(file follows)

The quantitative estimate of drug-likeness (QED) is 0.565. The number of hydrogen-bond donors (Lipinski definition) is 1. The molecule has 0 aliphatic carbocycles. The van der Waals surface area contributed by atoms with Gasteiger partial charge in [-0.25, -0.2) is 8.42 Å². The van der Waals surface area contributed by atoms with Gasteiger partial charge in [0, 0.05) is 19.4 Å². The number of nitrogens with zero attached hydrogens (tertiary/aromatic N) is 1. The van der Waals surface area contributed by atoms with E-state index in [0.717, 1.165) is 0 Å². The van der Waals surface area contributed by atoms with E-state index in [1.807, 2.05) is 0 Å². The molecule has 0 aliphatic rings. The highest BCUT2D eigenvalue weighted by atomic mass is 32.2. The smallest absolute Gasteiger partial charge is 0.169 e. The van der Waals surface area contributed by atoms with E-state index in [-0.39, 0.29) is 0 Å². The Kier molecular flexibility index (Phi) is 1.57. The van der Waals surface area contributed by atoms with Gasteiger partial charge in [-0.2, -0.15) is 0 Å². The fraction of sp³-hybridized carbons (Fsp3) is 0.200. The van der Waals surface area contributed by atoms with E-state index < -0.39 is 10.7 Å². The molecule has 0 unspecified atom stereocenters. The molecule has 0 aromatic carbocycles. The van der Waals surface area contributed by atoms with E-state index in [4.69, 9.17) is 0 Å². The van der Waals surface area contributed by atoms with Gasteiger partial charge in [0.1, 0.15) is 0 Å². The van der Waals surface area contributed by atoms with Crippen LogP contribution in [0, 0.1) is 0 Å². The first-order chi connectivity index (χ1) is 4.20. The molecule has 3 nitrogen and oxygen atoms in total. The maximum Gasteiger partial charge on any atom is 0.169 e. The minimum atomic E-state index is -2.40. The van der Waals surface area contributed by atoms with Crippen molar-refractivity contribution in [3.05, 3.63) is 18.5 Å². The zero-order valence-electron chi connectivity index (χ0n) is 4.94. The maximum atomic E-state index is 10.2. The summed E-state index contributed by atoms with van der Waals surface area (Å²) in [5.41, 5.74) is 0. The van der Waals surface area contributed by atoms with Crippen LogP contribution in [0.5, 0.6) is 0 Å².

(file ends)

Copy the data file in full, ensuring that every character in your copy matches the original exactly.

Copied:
The quantitative estimate of drug-likeness (QED) is 0.565. The number of hydrogen-bond donors (Lipinski definition) is 1. The molecule has 0 aliphatic carbocycles. The van der Waals surface area contributed by atoms with Gasteiger partial charge in [-0.25, -0.2) is 8.42 Å². The van der Waals surface area contributed by atoms with Gasteiger partial charge in [0, 0.05) is 19.4 Å². The number of nitrogens with zero attached hydrogens (tertiary/aromatic N) is 1. The van der Waals surface area contributed by atoms with E-state index in [0.717, 1.165) is 0 Å². The van der Waals surface area contributed by atoms with E-state index in [1.807, 2.05) is 0 Å². The molecule has 0 aliphatic rings. The highest BCUT2D eigenvalue weighted by atomic mass is 32.2. The smallest absolute Gasteiger partial charge is 0.169 e. The van der Waals surface area contributed by atoms with E-state index in [-0.39, 0.29) is 0 Å². The Kier molecular flexibility index (Phi) is 1.57. The van der Waals surface area contributed by atoms with Gasteiger partial charge in [-0.2, -0.15) is 0 Å². The fraction of sp³-hybridized carbons (Fsp3) is 0.200. The van der Waals surface area contributed by atoms with E-state index < -0.39 is 10.7 Å². The molecule has 0 unspecified atom stereocenters. The molecule has 0 aromatic carbocycles. The van der Waals surface area contributed by atoms with E-state index in [4.69, 9.17) is 0 Å². The van der Waals surface area contributed by atoms with Gasteiger partial charge in [0.1, 0.15) is 0 Å². The van der Waals surface area contributed by atoms with Crippen LogP contribution in [0, 0.1) is 0 Å². The first-order chi connectivity index (χ1) is 4.20. The molecule has 3 nitrogen and oxygen atoms in total. The maximum Gasteiger partial charge on any atom is 0.169 e. The minimum atomic E-state index is -2.40. The van der Waals surface area contributed by atoms with Crippen molar-refractivity contribution in [3.05, 3.63) is 18.5 Å². The zero-order valence-electron chi connectivity index (χ0n) is 4.94. The maximum atomic E-state index is 10.2. The summed E-state index contributed by atoms with van der Waals surface area (Å²) in [5.41, 5.74) is 0. The van der Waals surface area contributed by atoms with Crippen LogP contribution in [0.5, 0.6) is 0 Å².